A neighbor killed himself. He got in his car and drove to the woods. He walked out into the brush, put a gun to his head and ended some pain. The weight of it fell to the ground with him.
He seemed the cliché. A happy guy, beautiful family, successful career. I would see him walking his Golden Retriever and smoking a cigar, always smiling, always positive about the weather, or ready to talk baseball. He was on the school board, was always busy doing good things for the community like raising money for a new pool at the high school or coaching baseball or being a good father to three kids. He was making a difference.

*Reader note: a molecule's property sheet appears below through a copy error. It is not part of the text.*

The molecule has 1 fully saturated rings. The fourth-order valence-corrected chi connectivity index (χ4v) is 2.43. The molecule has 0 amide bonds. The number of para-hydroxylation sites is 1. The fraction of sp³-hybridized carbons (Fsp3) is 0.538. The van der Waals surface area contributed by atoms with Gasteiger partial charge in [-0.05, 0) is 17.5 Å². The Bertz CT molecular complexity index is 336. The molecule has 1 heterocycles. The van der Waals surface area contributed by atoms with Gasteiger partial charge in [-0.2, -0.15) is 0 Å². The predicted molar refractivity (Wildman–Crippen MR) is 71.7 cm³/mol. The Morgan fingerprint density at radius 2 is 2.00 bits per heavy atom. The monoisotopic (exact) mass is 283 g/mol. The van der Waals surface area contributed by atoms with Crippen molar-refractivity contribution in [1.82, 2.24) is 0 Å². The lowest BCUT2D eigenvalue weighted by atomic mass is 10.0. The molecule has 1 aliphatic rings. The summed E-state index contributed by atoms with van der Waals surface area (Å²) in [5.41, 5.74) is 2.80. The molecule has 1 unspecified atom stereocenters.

Everyone who knew him extolled his virtues, which were many. But now we wonder. What had he been carrying that was so heavy he couldn’t hold it in any longer?
What was his secret pain? What was under his skin?
Was there some evolutionary need to hide that pain? To give up his life rather than reveal it? Was dying the better option than living with his agony? What is the shame so great it kills? Or was there just not enough of something in him when he needed that something the most, was there some chemical, some element of life he was lacking?
We are all many strata: DNA, RNA, bones and tissue of ancestors, animal fears and flights, pasts we had no role in, diseases and mental states—all stacking our geology. The slightest tremor brings it all to the surface. What we’ve stood on for years, our crust, in a moment can be broken open, gone. And sometimes we can’t seem to put it back together. Maybe we shouldn’t even try.